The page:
Elizabeth Warren rips Wells Fargo at Fed chair hearing

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Fed must show public, banks they mean business: Sen. Warren

Sen. Elizabeth Warren, (D-Mass.), questions Federal Reserve Chair Jerome Powell.

Sen. Elizabeth Warren (D-Mass.) grilled Federal Reserve Chair Jerome Powell on Thursday over the measures the U.S. central bank is taking to hold Wells Fargo accountable for consumer abuses dating back to 2016.

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Warren, who cast the lone vote against Powell’s nomination as Fed Chair, asked him whether the Fed will hold a vote to determine if Wells Fargo is adhering to the strict guidelines. She noted that Wells Fargo is required to submit to plans for review in April – an update on its risk management practices and a review of its board’s effectiveness.

“I’ve pushed the Fed for real accountability on Wells Fargo and its board for repeatedly cheating its customers, and I was glad to see the Fed take action. But I want to understand how the Fed intends to enforce the consent order now that you’re in charge,” Warren told Powell.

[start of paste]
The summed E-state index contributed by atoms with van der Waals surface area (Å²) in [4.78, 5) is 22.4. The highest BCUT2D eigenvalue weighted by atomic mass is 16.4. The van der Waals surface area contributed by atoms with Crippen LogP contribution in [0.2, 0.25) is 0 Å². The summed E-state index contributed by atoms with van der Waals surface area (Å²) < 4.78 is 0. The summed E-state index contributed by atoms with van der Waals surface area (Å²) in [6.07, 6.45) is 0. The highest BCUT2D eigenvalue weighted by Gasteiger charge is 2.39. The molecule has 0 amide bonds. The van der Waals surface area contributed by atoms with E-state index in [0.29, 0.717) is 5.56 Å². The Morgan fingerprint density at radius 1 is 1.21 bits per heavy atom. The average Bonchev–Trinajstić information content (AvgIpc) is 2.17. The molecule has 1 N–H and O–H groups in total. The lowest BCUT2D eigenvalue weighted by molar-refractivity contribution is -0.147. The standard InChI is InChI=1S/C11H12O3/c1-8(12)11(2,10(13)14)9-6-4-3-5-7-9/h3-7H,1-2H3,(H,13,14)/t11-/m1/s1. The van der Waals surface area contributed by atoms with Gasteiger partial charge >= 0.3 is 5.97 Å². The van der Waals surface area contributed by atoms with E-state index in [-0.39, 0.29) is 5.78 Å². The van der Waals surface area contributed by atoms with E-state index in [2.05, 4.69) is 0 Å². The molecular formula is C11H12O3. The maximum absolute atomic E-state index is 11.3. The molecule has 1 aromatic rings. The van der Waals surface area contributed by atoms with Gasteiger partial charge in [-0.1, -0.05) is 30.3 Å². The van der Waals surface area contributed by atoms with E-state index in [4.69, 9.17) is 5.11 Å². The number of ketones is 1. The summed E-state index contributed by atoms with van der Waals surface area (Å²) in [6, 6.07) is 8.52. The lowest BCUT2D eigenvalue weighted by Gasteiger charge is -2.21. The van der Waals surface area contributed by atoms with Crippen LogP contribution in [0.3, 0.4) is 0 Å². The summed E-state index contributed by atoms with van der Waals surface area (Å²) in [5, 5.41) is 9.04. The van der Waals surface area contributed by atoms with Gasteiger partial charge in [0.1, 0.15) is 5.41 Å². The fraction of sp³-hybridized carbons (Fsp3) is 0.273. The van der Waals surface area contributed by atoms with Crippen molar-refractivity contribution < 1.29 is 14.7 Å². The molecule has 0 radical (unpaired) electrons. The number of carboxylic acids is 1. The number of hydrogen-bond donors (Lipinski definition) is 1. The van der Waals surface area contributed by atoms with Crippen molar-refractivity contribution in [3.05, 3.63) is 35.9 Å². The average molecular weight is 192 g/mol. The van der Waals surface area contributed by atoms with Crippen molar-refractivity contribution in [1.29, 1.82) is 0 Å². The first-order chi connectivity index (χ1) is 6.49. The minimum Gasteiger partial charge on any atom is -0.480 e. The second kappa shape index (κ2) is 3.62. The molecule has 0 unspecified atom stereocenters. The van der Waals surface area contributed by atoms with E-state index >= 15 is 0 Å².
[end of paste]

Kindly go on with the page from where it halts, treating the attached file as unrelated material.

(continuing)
The Fed said early last month it would restrict the growth of the bank until it “sufficiently improves its governance and controls,” and it replaces three board members by April and a fourth member by the end of the year. The central bank’s cease and desist order with the bank requires the firm to improve its “governance and risk management processes,” which includes boosting the effectiveness of oversight by its board.

Powell initially said the Fed board did not plan to hold a vote on Wells Fargo’s compliance – a stance that drew a sharp rebuke from Warren.

“Fed Board members are supposed to make the big decisions and Fed Board members are supposed to be accountable for these decisions. Will you consider requiring a vote by the Fed board before these measures are approved?” Warren said.

Powell answered Warren’s question with a simple “yes.” When asked if he would consider making the a third-party review of Wells Fargo’s compliance public, Powell said he could not commit to doing so without speaking with his staff.

“I will look at that and if there’s a way to do it that’s faithful to our obligations and our practices,” Powell said.

Wells Fargo shares are down nearly 12% in the last month.

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